A healthy diet may be the foundation for good health but what about good digestion? If nutrients are not absorbed they provide no benefit to the body. Efficient breakdown of foods allows easier absorption of nutrients. Unfortunately, poor digestive function is common. Many of the people that consult me have digestive issues. These range from constipation and irritable bowel syndrome to food intolerance and heartburn. Yet, improving digestive health often clears up other seemingly unrelated health issues. Such as migraines, chronic fatigue, skin conditions or depression. So there is a lot to gain from improving digestion.
The digestive process can begin even before food enters the mouth. The sight, smell or the thought of food can trigger production of digestive secretions. Adequate chewing mixes food with saliva. Salivary enzymes begin the breakdown of the food into simpler substances. The saliva also moistens the food for easier swallowing. When food enters the stomach it mixes with stomach acid and other stomach secretions. This continues the digestive process, breaking food down further. Later, the partially digested food enters the small intestine. Most digestion and absorption takes place here. Food is further broken down by bile from the liver and digestive enzymes from the pancreas. Food moves along the digestive tract, through the small intestine and the large intestine. Rhythmic contraction of the intestinal wall ensures progressive movement of the gut contents. Finally the waste products enter the rectum for excretion.
The intestines are also home to our unique colony of gut microbes. The microbes have a role in protection against infection by pathogenic bacteria. They also protect and nourish the intestinal lining. A healthy colony of gut microbes promotes normal gut function.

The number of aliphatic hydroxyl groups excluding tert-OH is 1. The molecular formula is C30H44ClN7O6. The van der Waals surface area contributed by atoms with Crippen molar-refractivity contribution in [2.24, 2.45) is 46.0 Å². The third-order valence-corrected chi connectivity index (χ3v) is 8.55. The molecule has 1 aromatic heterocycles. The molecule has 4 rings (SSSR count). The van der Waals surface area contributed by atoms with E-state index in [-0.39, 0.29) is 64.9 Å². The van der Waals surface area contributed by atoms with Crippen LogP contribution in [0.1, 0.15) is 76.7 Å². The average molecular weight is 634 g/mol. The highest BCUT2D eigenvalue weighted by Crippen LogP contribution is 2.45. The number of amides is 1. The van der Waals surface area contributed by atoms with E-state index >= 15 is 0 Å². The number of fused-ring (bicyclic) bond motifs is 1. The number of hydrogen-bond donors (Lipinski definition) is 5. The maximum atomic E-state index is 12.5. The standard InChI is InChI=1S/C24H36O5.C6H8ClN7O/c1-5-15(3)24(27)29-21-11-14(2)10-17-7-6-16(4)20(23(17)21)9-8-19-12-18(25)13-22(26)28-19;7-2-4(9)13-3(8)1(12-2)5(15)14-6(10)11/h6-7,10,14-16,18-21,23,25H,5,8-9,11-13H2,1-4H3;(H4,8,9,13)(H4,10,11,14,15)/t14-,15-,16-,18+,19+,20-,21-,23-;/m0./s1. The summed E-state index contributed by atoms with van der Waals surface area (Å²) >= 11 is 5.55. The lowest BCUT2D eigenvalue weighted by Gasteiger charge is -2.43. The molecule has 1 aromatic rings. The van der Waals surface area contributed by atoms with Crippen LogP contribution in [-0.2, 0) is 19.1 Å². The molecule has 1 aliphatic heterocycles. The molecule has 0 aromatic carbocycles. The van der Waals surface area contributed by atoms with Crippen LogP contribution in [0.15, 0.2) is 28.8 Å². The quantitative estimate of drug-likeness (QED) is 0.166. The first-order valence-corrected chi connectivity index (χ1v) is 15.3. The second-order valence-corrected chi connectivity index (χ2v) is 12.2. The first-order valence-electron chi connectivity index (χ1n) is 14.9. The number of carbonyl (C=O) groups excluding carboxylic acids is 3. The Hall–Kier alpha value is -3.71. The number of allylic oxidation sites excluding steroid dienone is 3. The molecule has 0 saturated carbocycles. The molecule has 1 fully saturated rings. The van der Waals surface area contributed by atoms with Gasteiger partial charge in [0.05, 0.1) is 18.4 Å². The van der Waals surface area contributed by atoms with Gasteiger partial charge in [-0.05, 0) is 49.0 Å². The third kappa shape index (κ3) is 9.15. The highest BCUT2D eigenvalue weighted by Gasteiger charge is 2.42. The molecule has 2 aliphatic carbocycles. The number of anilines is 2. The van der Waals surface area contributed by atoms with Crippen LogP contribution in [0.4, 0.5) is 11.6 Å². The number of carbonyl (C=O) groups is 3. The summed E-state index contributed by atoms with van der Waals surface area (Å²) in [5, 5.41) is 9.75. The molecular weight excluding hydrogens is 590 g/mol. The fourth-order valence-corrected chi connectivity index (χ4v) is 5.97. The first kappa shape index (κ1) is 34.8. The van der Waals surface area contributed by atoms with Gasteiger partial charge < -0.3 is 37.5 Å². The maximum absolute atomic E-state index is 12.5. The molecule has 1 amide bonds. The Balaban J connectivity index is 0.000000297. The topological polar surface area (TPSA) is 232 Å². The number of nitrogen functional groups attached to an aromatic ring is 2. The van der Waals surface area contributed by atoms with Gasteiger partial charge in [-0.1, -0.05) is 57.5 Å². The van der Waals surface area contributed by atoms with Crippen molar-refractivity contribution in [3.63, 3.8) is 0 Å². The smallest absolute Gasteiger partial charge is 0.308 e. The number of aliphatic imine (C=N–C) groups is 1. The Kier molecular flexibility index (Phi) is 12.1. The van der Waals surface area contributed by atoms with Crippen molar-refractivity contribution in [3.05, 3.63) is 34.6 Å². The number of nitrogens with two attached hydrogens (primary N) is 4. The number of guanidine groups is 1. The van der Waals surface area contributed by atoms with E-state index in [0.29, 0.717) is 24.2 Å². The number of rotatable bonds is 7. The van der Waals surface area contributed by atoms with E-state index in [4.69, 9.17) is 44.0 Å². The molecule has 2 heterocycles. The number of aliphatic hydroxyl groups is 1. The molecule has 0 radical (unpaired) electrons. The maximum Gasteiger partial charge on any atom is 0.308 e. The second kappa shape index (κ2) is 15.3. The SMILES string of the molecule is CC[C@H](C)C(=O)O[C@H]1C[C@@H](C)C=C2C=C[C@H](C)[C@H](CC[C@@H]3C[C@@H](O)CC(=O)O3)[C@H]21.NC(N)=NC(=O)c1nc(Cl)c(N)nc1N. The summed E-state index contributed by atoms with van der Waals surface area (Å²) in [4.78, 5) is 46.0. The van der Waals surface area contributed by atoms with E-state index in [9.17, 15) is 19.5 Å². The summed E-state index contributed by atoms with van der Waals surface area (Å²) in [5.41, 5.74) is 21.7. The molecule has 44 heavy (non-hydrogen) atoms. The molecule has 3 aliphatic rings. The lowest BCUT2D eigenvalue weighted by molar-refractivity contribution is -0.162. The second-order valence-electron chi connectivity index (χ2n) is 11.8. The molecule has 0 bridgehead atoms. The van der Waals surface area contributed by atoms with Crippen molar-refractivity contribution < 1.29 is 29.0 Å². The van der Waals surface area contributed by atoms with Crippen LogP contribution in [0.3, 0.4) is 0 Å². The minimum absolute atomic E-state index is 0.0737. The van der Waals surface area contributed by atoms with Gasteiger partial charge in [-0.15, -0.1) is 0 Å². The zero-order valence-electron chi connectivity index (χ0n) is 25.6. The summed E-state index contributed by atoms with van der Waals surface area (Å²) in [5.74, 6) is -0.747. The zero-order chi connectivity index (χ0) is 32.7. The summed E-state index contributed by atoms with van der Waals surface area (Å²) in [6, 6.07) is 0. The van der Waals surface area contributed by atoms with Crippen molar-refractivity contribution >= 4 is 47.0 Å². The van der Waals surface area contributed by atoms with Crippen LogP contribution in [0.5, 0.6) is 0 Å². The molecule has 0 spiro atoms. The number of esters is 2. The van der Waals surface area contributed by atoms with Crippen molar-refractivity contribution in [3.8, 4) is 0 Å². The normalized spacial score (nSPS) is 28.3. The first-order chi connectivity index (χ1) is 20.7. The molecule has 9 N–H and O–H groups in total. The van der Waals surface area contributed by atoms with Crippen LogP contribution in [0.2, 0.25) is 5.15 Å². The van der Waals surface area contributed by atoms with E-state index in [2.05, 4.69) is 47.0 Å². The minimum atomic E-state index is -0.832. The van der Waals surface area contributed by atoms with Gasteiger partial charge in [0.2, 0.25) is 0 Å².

So how can we improve our digestion?
Bitters are bitter tasting herbs or foods that can support digestive function. Bitters play a common part in some traditions related to meals. It is common in certain cultures to have a bitter aperitif, eat a bitter green leaf salad with a meal, or have a bitter tasting coffee after a meal. The significance of these traditions is that bitterness improves the digestive process. Bitters increase production of saliva, stomach acid, bile and digestive enzymes. Recent research suggests an additional way that bitter flavours may improve digestion. The bitter taste almost instantaneously changes blood flow in the body. Blood shifts away from the periphery to the digestive organs. The higher blood volume may in turn, improve absorption of nutrients into the blood.
Another method of including bitterness in your daily routine is to take a bitter formula. A half teaspoon of a bitter herbal formula in a small amount of water before a meal. Classic bitter herbs include gentian and wormwood. These can be quite cooling to the digestive fire in the long term. I suggest adding warming bitters to the classic bitters to make a more balanced formula. Warming bitters include angelica root or citrus peel. Ginger or other warming spices can also have the same effect. Spices warm the formula so that it can be taken long term without cooling the digestive fire.
Other simple habits that help to improve your digestion include thorough chewing of each mouthful of food. Taking time to enjoy a meal, sitting down. And enjoying tasty, colourful but simple meals.